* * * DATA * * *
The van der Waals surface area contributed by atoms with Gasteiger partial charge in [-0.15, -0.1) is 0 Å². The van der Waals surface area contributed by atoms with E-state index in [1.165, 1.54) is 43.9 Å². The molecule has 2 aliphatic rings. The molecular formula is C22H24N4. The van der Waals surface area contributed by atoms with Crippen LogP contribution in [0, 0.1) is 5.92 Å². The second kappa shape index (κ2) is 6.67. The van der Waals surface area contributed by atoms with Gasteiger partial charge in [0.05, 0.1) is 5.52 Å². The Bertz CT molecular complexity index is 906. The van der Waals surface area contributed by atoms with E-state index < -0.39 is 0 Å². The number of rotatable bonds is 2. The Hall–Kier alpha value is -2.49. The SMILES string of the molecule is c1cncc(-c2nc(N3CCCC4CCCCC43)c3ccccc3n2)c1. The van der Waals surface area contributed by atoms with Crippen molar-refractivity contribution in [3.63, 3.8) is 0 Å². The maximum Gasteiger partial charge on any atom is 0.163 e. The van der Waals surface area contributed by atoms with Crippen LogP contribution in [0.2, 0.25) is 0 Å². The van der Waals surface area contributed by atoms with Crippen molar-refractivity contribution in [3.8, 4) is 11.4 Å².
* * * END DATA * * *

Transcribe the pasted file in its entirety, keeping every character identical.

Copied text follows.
The van der Waals surface area contributed by atoms with Gasteiger partial charge in [-0.15, -0.1) is 0 Å². The van der Waals surface area contributed by atoms with E-state index in [1.165, 1.54) is 43.9 Å². The molecule has 2 aliphatic rings. The molecular formula is C22H24N4. The van der Waals surface area contributed by atoms with Crippen LogP contribution in [0, 0.1) is 5.92 Å². The second kappa shape index (κ2) is 6.67. The van der Waals surface area contributed by atoms with Gasteiger partial charge in [0.05, 0.1) is 5.52 Å². The Bertz CT molecular complexity index is 906. The van der Waals surface area contributed by atoms with E-state index < -0.39 is 0 Å². The number of rotatable bonds is 2. The Hall–Kier alpha value is -2.49. The SMILES string of the molecule is c1cncc(-c2nc(N3CCCC4CCCCC43)c3ccccc3n2)c1. The van der Waals surface area contributed by atoms with Crippen molar-refractivity contribution in [3.63, 3.8) is 0 Å². The maximum Gasteiger partial charge on any atom is 0.163 e. The van der Waals surface area contributed by atoms with Crippen LogP contribution in [0.2, 0.25) is 0 Å². The van der Waals surface area contributed by atoms with Crippen molar-refractivity contribution in [3.8, 4) is 11.4 Å².